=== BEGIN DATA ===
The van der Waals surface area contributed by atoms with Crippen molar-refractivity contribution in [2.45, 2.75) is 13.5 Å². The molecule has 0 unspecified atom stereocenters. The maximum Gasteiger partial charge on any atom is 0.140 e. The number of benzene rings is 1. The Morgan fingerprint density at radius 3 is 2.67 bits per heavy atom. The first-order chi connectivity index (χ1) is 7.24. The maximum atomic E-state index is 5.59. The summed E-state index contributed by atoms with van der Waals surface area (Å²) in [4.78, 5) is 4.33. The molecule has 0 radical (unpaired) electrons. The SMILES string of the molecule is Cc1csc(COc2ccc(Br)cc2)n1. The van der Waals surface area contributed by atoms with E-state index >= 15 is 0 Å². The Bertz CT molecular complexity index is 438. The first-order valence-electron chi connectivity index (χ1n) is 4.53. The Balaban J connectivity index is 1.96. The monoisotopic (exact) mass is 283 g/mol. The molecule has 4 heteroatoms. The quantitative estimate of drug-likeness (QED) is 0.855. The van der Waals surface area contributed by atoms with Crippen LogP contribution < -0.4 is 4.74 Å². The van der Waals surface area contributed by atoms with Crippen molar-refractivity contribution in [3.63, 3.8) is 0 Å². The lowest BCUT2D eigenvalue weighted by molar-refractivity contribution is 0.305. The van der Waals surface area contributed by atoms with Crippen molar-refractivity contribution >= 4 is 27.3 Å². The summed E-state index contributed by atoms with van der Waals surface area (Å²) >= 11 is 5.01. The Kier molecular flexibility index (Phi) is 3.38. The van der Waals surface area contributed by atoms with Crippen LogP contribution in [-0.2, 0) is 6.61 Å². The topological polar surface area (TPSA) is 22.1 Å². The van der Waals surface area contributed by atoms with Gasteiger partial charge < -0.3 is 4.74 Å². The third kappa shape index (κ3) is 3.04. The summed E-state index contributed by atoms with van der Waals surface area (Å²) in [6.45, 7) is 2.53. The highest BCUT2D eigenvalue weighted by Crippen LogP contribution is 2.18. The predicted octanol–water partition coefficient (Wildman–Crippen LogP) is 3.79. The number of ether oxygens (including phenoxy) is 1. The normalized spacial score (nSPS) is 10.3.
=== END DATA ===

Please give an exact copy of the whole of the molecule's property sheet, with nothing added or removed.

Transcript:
The van der Waals surface area contributed by atoms with Crippen molar-refractivity contribution in [2.45, 2.75) is 13.5 Å². The molecule has 0 unspecified atom stereocenters. The maximum Gasteiger partial charge on any atom is 0.140 e. The number of benzene rings is 1. The Morgan fingerprint density at radius 3 is 2.67 bits per heavy atom. The first-order chi connectivity index (χ1) is 7.24. The maximum atomic E-state index is 5.59. The summed E-state index contributed by atoms with van der Waals surface area (Å²) in [4.78, 5) is 4.33. The molecule has 0 radical (unpaired) electrons. The SMILES string of the molecule is Cc1csc(COc2ccc(Br)cc2)n1. The van der Waals surface area contributed by atoms with E-state index >= 15 is 0 Å². The Bertz CT molecular complexity index is 438. The first-order valence-electron chi connectivity index (χ1n) is 4.53. The Balaban J connectivity index is 1.96. The monoisotopic (exact) mass is 283 g/mol. The molecule has 4 heteroatoms. The quantitative estimate of drug-likeness (QED) is 0.855. The van der Waals surface area contributed by atoms with Crippen LogP contribution < -0.4 is 4.74 Å². The van der Waals surface area contributed by atoms with Crippen molar-refractivity contribution in [3.63, 3.8) is 0 Å². The lowest BCUT2D eigenvalue weighted by molar-refractivity contribution is 0.305. The van der Waals surface area contributed by atoms with Crippen molar-refractivity contribution >= 4 is 27.3 Å². The summed E-state index contributed by atoms with van der Waals surface area (Å²) >= 11 is 5.01. The Kier molecular flexibility index (Phi) is 3.38. The van der Waals surface area contributed by atoms with Crippen LogP contribution in [-0.2, 0) is 6.61 Å². The topological polar surface area (TPSA) is 22.1 Å². The van der Waals surface area contributed by atoms with Gasteiger partial charge < -0.3 is 4.74 Å². The third kappa shape index (κ3) is 3.04. The summed E-state index contributed by atoms with van der Waals surface area (Å²) in [6.45, 7) is 2.53. The highest BCUT2D eigenvalue weighted by Crippen LogP contribution is 2.18. The predicted octanol–water partition coefficient (Wildman–Crippen LogP) is 3.79. The number of ether oxygens (including phenoxy) is 1. The normalized spacial score (nSPS) is 10.3.